The last question is whether the examiner excluded testimony which he should have admitted. This testimony was presented in very disjointed form, and it is somewhat difficult to know from the questions just what it was designed to prove; we therefore resort to the offer of proof made by the petitioner's attorney in the following words: "my purpose is to show these two were employees of ours, were familiar with the customers and prices charged our customers for the products; that they left our employ and set up a competing business and proceeded to solicit our customers at prices they knew they could get it for. Some of the customers are the very customers set out in the stipulation." In the light of what we have already said, this testimony was not relevant to the issue. It made no difference whether the petitioner's former salesmen offered goods "at prices they knew they could get it" (the business), "for." Once the petitioner was shown to have charged different prices, and failed to prove that this did not "lessen competition," it could not escape without showing that the offers which it made were in fact no lower than that of its competitors. Its attorney did not suggest that the witnesses would testify to that; and, if the case was to be tried with strictness, the examiner was right. It is quite true that if he had not so tried it, a less confusing record would have resulted. Why either he or the Commission's attorney should have thought it desirable to be so formal about the admission of evidence, we cannot understand. Even in criminal trials to a jury it is better, nine times out of ten, to admit, than to exclude, evidence and in such proceedings as these the only conceivable interest that can suffer by admitting any evidence is the time lost, which is seldom as much as that inevitably lost by idle bickering about irrelevancy or incompetence. In the case at bar it chances that no injustice was done, but we take this occasion to point out the danger always involved in conducting such a proceeding in such a spirit, and the absence of any advantage in depriving either the Commission or ourselves of all evidence which can conceivably throw any light upon the controversy.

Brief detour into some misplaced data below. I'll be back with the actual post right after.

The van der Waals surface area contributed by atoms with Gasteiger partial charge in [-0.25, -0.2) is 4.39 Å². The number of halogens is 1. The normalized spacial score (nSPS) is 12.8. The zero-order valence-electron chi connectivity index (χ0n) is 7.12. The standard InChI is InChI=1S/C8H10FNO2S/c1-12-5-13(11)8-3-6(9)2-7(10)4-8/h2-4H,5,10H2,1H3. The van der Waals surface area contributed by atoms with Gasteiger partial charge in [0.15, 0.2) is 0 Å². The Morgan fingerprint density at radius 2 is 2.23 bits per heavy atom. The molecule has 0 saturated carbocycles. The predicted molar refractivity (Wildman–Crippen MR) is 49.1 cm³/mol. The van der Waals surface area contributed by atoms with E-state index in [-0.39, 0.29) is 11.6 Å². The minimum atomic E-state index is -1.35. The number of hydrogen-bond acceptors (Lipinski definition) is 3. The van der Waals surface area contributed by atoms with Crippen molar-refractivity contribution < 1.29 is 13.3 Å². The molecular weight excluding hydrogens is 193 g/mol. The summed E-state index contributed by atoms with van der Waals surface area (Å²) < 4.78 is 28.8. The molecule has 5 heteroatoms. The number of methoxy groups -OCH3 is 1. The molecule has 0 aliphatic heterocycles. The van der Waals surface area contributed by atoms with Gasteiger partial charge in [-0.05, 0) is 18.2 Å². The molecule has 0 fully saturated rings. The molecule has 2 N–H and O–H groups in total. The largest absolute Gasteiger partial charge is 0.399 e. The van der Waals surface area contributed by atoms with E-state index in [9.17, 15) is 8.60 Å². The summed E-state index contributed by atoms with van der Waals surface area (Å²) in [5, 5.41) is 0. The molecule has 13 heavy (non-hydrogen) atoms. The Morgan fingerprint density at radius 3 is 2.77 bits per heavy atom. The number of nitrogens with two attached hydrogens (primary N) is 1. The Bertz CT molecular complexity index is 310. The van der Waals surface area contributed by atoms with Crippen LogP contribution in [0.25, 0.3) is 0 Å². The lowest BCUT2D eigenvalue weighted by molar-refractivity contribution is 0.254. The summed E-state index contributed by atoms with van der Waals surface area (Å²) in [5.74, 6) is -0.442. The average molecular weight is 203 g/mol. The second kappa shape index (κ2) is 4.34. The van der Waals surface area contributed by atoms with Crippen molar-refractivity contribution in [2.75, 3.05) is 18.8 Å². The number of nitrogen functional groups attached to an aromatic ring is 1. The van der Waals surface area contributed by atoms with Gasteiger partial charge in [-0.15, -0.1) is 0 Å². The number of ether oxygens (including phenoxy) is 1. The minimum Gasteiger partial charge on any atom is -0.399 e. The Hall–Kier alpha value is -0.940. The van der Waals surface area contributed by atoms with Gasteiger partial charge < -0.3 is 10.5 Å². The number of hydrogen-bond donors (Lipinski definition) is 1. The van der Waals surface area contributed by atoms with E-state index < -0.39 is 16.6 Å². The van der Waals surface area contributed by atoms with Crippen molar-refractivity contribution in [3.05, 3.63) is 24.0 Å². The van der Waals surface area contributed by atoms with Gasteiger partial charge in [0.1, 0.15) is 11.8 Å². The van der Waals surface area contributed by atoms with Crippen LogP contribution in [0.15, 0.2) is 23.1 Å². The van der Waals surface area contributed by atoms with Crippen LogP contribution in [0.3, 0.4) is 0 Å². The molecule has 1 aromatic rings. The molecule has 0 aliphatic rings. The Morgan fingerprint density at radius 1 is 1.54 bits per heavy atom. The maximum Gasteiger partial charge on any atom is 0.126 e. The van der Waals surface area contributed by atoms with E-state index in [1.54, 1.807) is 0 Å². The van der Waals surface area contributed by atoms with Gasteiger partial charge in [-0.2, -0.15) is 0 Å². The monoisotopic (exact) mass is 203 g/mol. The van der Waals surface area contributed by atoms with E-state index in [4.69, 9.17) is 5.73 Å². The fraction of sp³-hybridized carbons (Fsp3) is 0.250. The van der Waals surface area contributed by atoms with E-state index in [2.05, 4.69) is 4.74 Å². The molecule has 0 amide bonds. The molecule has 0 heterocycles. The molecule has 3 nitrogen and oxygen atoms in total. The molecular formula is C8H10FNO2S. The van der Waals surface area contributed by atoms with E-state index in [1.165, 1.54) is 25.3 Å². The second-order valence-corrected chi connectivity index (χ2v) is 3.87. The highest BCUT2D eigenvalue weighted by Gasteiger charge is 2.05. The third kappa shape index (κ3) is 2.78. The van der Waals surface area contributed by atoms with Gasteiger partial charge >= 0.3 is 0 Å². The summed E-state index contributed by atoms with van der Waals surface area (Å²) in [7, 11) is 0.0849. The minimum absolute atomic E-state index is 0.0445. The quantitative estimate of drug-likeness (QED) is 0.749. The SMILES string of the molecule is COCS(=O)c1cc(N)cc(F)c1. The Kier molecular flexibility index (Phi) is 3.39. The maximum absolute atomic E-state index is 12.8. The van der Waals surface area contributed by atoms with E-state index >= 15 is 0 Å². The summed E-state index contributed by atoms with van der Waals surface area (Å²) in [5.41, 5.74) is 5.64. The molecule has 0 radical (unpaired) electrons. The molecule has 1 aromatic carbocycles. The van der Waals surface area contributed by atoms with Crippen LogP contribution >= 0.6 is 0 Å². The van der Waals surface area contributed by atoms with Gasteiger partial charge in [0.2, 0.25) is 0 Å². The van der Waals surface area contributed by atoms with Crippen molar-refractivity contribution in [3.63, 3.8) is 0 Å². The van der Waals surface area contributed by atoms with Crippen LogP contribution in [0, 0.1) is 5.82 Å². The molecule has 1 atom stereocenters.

Order affirmed; an enforcement order will pass.